The United States has e-mailed military and civilian leaders in Iraq, urging them to turn against President Saddam Hussein and reveal the location of any chemical, biological or nuclear weapons, U.S. defense officials said Saturday. In response, Baghdad has blocked some e-mail service.
The e-mails, in Arabic, urge Iraqis not to follow orders to use chemical, biological or nuclear weapons; to identify where they may be located; and to render any weapons ineffective. Iraq denies that it has any banned weapons programs.
"Iraqi chemical, biological and nuclear weapons violate Iraq's commitment to agreements and United Nations resolutions," part of one message reads. "Iraq has been isolated because of this behavior. The United States and its allies want the Iraqi people to be liberated from Saddam's injustice and for Iraq to become a respected member of the international community. Iraq's future depends on you."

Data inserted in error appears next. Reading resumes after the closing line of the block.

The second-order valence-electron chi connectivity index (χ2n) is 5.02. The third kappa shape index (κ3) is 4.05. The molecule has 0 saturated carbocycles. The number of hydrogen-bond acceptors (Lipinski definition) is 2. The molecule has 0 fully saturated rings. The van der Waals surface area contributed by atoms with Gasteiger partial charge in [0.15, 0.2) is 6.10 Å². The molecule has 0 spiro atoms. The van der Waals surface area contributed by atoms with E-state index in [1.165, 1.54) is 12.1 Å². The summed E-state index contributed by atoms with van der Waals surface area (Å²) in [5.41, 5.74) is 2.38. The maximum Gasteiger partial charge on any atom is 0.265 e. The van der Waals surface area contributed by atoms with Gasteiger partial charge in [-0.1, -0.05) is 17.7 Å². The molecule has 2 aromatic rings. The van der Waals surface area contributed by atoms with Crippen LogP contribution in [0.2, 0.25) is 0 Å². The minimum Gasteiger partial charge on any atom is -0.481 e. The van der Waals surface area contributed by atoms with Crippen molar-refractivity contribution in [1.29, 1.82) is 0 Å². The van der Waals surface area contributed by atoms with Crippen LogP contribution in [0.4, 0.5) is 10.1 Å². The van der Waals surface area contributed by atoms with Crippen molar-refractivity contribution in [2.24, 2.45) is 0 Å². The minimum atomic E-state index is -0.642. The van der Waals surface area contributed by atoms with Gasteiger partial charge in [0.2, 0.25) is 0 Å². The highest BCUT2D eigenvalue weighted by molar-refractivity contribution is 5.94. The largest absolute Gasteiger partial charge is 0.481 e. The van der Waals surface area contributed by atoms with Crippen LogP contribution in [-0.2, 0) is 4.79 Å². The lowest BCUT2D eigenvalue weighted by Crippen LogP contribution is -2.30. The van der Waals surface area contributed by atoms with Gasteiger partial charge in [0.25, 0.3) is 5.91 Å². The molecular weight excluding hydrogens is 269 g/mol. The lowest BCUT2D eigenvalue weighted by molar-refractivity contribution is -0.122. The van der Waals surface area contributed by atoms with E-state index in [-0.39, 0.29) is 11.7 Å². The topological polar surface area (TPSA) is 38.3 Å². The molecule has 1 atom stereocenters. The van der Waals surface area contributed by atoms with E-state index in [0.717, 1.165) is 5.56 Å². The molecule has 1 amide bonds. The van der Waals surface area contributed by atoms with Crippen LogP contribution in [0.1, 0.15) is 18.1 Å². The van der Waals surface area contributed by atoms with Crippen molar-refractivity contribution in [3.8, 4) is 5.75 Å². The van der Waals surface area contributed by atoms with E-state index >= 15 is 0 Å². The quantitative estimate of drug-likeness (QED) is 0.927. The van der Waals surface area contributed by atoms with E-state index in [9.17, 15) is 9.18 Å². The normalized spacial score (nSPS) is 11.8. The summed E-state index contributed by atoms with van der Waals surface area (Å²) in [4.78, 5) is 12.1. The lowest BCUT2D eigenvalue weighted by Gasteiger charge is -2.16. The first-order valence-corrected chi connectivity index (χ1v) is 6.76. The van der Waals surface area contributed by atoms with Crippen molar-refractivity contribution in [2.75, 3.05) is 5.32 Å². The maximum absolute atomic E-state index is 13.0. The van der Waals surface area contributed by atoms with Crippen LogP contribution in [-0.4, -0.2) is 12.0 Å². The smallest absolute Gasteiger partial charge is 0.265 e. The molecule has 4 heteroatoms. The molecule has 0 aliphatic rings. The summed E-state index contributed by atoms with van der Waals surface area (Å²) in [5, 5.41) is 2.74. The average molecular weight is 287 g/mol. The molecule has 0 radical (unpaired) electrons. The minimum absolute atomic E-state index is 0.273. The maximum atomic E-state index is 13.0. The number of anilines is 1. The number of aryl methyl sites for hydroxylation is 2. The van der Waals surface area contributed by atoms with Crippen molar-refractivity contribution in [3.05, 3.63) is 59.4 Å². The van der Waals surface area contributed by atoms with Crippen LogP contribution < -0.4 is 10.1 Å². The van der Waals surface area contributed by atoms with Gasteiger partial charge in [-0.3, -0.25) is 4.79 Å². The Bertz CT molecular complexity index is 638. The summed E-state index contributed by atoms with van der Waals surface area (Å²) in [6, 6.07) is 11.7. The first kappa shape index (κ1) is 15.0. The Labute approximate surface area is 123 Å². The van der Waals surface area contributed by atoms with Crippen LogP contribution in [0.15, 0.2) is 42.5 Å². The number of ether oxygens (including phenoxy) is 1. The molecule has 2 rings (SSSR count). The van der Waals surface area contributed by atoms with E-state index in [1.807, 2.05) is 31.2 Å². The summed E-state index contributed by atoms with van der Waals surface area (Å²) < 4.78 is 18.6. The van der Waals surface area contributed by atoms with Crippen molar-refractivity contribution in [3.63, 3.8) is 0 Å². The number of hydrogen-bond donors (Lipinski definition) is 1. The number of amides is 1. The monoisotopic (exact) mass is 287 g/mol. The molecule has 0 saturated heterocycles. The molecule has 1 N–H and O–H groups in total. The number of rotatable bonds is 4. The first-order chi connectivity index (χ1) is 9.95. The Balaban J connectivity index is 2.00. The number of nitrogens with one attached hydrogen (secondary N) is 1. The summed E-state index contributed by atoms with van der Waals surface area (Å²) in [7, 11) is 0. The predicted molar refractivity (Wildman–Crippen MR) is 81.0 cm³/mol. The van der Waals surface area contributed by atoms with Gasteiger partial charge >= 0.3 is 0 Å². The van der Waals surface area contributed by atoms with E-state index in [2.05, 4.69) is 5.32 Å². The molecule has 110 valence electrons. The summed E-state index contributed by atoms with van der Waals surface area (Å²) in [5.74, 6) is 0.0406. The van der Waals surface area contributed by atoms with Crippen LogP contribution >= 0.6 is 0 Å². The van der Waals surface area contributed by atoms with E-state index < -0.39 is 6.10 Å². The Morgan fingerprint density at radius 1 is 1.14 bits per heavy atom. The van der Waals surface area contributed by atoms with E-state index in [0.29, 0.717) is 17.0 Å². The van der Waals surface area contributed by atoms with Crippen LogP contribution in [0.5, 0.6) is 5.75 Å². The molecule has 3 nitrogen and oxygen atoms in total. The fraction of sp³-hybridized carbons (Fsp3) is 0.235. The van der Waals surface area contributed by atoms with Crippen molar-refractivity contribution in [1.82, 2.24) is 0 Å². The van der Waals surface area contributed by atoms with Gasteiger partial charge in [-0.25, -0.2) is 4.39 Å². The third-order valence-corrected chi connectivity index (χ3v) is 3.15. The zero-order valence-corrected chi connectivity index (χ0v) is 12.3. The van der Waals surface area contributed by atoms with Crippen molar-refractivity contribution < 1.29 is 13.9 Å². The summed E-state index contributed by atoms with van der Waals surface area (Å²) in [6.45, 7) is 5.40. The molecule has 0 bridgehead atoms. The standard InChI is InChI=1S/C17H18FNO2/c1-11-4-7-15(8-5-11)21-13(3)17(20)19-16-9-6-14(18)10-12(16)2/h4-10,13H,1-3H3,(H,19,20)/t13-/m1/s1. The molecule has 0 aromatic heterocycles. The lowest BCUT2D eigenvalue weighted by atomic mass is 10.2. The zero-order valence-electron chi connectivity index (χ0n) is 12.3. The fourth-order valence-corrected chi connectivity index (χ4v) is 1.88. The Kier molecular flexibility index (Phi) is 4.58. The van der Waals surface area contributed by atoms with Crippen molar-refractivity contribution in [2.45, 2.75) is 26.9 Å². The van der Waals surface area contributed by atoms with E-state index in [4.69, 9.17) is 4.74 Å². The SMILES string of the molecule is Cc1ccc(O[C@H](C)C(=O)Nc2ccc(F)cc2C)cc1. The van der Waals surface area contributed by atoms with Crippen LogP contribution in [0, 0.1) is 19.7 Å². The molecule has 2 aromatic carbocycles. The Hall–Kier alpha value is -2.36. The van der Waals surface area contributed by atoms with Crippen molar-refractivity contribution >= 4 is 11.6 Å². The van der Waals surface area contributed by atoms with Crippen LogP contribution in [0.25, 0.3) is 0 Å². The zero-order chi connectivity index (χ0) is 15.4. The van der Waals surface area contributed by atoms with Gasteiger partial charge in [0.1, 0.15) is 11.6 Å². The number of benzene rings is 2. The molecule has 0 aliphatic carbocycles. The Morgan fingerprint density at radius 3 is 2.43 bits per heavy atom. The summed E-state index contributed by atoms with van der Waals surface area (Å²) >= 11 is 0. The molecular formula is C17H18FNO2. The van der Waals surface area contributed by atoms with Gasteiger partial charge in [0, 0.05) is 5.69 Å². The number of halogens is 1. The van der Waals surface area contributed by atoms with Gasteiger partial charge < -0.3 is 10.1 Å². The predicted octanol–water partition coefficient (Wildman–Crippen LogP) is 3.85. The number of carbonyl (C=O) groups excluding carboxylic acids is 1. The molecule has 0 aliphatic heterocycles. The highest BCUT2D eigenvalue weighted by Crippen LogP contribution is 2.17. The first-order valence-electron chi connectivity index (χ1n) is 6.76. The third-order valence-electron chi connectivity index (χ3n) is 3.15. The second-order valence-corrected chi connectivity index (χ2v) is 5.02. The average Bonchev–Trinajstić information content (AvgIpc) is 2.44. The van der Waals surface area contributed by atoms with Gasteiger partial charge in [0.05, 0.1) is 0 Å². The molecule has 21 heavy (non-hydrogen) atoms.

Many Internet sites are off limits in Iraq, and all foreign e-mail servers are blocked. The state-controlled e-mail service is available to only a small number of Iraqis, mainly government officials, senior public servants, academics and scientists.
Iraqis began to receive the U.S. e-mails last week, visitors said, and the government has shut down some e-mail service, apparently to prevent the messages from spreading.